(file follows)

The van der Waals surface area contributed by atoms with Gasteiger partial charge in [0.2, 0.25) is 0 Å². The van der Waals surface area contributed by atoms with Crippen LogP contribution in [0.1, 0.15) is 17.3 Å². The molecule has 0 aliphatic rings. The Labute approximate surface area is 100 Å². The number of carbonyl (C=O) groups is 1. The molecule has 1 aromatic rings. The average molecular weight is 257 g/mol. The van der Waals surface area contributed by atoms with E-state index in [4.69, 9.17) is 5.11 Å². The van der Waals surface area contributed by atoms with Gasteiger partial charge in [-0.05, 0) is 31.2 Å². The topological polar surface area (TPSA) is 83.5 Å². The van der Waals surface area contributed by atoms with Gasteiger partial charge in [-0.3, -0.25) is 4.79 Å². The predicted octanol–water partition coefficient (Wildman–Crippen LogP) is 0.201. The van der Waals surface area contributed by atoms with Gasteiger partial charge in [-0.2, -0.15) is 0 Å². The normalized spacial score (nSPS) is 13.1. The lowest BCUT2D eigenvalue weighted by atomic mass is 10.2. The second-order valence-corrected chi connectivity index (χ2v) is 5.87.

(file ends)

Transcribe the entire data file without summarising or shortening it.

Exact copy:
The van der Waals surface area contributed by atoms with Gasteiger partial charge in [0.2, 0.25) is 0 Å². The van der Waals surface area contributed by atoms with Crippen LogP contribution in [0.1, 0.15) is 17.3 Å². The molecule has 0 aliphatic rings. The Labute approximate surface area is 100 Å². The number of carbonyl (C=O) groups is 1. The molecule has 1 aromatic rings. The average molecular weight is 257 g/mol. The van der Waals surface area contributed by atoms with E-state index in [4.69, 9.17) is 5.11 Å². The van der Waals surface area contributed by atoms with Gasteiger partial charge in [-0.05, 0) is 31.2 Å². The topological polar surface area (TPSA) is 83.5 Å². The van der Waals surface area contributed by atoms with Gasteiger partial charge in [-0.3, -0.25) is 4.79 Å². The predicted octanol–water partition coefficient (Wildman–Crippen LogP) is 0.201. The van der Waals surface area contributed by atoms with Gasteiger partial charge in [-0.2, -0.15) is 0 Å². The normalized spacial score (nSPS) is 13.1. The lowest BCUT2D eigenvalue weighted by atomic mass is 10.2. The second-order valence-corrected chi connectivity index (χ2v) is 5.87.